European Spine Journal

, Volume 20, Issue 4, pp 585–591

Disc degeneration of cervical spine on MRI in patients with lumbar disc herniation: comparison study with asymptomatic volunteers

Authors

  • Eijiro Okada
    • Department of Orthopaedic SurgeryKeio University
    • Department of Orthopaedic SurgeryKeio University
  • Hirokazu Fujiwara
    • Department of Diagnostic RadiologyKeio University
  • Yoshiaki Toyama
    • Department of Orthopaedic SurgeryKeio University
Original Article

DOI: 10.1007/s00586-010-1644-y

Cite this article as:
Okada, E., Matsumoto, M., Fujiwara, H. et al. Eur Spine J (2011) 20: 585. doi:10.1007/s00586-010-1644-y

Abstract

An association between progression of cervical disc degeneration and that of lumbar disc degeneration has been considered to exist. To date, however, this association has not yet been adequately studied. Age-related changes in the cervical intervertebral discs were evaluated by magnetic resonance imaging (MRI) in patients with lumbar disc herniation, and compared with the MRI findings of healthy volunteers without lower back pain. The purpose of this study was to clarify whether the prevalence of asymptomatic cervical disc degeneration is higher in patients with lumbar disc herniation than in healthy volunteers. The study was conducted on 51 patients who were diagnosed as having lumbar disc herniation and underwent cervical spine MRI. The patients consisted of 34 males and 17 females ranging in age from 21–83 years (mean 46.9 ± 14.5 years) at the time of the study. The control group was composed of 113 healthy volunteers (70 males and 43 females) aged 24–77 years (mean 48.9 ± 14.7 years), without neck pain or low back pain. The percentage of subjects with degenerative changes in the cervical discs was 98.0% in the lumbar disc herniation group and 88.5% in the control group (p = 0.034). The presence of lumbar disc herniation was associated significantly with decrease in signal intensity of intervertebral disc and posterior disc protrusion in the cervical spine. None of the MRI findings was significantly associated with the gender, smoking, sports activities, or BMI. As compared to healthy volunteers, patients with lumbar disc herniation showed a higher prevalence of decrease in signal intensity of intervertebral disc and posterior disc protrusion on MRI of the cervical spine. The result of this study suggests that disc degeneration appears to be a systemic phenomenon.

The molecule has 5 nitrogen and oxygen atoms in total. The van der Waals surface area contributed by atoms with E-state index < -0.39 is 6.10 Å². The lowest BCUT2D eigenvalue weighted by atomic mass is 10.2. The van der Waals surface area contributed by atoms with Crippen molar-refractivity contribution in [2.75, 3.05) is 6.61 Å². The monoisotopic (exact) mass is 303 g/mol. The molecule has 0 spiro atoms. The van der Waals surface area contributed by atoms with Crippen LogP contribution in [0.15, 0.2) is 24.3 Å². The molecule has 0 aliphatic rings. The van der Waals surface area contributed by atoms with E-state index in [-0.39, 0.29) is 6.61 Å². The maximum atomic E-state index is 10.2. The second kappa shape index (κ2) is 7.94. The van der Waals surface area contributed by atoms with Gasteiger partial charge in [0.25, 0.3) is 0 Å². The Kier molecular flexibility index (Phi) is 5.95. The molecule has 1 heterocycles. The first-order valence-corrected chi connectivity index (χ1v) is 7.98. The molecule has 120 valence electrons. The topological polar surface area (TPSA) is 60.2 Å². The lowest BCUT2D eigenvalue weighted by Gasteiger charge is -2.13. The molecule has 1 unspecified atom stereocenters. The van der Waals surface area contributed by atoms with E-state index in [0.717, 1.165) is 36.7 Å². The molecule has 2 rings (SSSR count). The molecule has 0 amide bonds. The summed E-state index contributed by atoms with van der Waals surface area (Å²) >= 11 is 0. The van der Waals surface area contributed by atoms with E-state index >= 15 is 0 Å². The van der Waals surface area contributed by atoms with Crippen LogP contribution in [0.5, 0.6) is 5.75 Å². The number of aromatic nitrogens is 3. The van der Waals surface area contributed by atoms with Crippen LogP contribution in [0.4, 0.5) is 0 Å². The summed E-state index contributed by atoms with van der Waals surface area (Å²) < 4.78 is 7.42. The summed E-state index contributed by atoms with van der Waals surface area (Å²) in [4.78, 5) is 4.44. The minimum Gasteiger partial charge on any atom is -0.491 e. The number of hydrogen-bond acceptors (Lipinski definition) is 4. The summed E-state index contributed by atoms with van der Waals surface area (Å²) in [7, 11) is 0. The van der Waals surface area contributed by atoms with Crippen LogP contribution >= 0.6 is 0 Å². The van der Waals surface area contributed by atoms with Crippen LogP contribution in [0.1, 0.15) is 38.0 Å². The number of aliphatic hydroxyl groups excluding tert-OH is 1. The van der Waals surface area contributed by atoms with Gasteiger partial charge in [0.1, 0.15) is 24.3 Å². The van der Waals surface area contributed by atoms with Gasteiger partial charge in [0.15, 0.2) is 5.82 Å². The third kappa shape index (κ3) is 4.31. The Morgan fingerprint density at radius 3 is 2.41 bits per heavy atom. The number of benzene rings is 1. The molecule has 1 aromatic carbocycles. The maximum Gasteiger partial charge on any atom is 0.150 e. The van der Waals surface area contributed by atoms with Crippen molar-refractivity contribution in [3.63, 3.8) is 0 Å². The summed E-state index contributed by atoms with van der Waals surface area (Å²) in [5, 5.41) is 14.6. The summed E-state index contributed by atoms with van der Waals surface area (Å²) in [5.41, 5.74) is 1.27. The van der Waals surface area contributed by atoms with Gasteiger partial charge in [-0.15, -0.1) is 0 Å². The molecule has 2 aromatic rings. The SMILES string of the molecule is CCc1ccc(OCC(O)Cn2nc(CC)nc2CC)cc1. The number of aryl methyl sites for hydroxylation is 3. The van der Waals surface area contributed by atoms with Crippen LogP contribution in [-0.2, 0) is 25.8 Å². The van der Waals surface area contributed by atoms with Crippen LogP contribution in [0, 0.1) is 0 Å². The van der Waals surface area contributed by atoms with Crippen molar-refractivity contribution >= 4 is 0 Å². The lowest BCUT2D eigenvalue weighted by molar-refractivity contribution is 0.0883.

Keywords

Lumbar disc herniationAsymptomatic volunteersMRICervical spineDisc degeneration

Copyright information

© Springer-Verlag 2010